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Is Your Life Predetermined Or Me Determined?

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Is Your Life Predetermined Or Me Determined?

    I’ve never been one to sit on my hands and wait for some cosmically pre-ordained life purpose to miraculously reveal itself via a series of dreams, visions or prophecies. Or for an angel to appear at my window with hand-written instructions from God. Although an angel would be pretty cool.

    Nor have I been the type to buy into the widely-held view of destiny and I’ve mostly considered (the concept of) fate to be the refuge of the indecisive, the lazy, the fearful and the deluded. But that’s just my (not-very-popular) view. For many people, the traditional concept of destiny provides a level of comfort and if there’s one thing we fearful, lazy creatures like; it’s comfort.

    In some ways, destiny is our (perceived) escape clause: life’s all predetermined anyway, so what’s the point of working hard, taking chances, getting uncomfortable and setting goals?

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    Destiny Schmestiny

    People talk about destiny all the time. Especially when they’re talking about big-picture life stuff. Or when they’re rationalising why something didn’t (or won’t) happen. “Don’t worry Darling; it’s not meant to be”. The term destiny has an almost romantic, mystical, feel-good kind of vibe about it. “That was always going to be her destiny” (as the orchestra comes to life in the background).

    It seems that no matter what she did (thoughts, behaviours, reactions, decisions, plans, goals) her life, or part thereof, was predetermined by destiny. It was always going to unfold in a certain way. Despite her; not because of her. Apparently some unseen, cosmic force was firmly behind the steering wheel of her life. She didn’t really have to touch the controls because her life path (destiny) was pre-ordained and non-negotiable.

    Am I the only person who considers this thinking to be a load of self-limiting, mumbo-jumbo crap? Am I missing something obvious? Why on earth would anyone buy into this? Oh, that’s right; it requires less effort and courage than the alternative.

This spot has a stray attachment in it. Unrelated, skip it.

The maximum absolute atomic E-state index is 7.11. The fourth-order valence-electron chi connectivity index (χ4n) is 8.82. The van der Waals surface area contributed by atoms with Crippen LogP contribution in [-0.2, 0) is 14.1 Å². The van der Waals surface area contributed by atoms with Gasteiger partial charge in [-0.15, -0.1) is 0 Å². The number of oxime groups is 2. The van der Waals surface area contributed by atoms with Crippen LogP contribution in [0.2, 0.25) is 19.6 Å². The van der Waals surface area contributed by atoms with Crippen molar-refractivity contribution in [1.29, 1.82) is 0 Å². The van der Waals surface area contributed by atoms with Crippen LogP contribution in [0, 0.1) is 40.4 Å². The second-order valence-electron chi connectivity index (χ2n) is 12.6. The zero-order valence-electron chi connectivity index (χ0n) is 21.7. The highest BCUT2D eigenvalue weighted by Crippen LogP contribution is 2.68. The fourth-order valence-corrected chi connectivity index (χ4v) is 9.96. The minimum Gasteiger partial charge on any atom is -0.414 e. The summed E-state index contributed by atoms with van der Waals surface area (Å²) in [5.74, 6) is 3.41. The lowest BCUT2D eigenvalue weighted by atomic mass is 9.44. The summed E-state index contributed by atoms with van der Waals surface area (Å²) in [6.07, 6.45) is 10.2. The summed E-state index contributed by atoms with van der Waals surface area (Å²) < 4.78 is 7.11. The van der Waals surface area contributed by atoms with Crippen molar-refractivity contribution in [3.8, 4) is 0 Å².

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    Beyond our Control

    In my opinion, one of the most destructive notions we embrace is the traditional concept of destiny. Why? Because it teaches us that our life, and what we might do, be, create and achieve in this life, is somehow beyond our control. Some people embrace this kind of thinking because it takes pressure off them to steer their ship, shape their own future, and be responsible for what they produce in their world.

    Take a look at what conventional ‘wisdom’ teaches us about destiny:

    De-sti-ny (noun):

    1) The predetermined, usually inevitable or irresistible, course of events.

    2) The inevitable or necessary fate to which a particular person or thing is destined; one’s lot.

    3) A predetermined course of events considered as something beyond human power or control.

    If the above dictionary definitions are to be accepted and believed then I may as well sit on the couch and let life happen to me, around me and despite me, because apparently, it’s all gonna eventuate in a particular way no matter what. It’s predetermined. Inevitable. We’re all just helpless passengers on destiny’s back.

    I wish someone had shared this with me earlier; I wouldn’t have wasted so much time making those tough decisions, taking those chances, facing my fears, dealing with my destructive habits, overcoming those obstacles, going to university, working hard and busting my arse to create my best life.

    To think that people actually believe this “preordained, inevitable and beyond human power” crap? Give me a bucket. I’ll create my own destiny, thanks.

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    What about you?

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    Craig Harper

    Leading presenter, writer and educator in the areas of high-performance, self-management, personal transformation and more

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    Last Updated on November 18, 2020

    15 Tips to Restart the Exercise Habit (and How to Keep It)

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    15 Tips to Restart the Exercise Habit (and How to Keep It)

    It’s okay, you can finally admit it. It’s been two months since you’ve seen the inside of the gym. Getting sick, family crisis, overtime at work and school papers that needed to get finished all kept you for exercising. Now, the question is: how do you start again?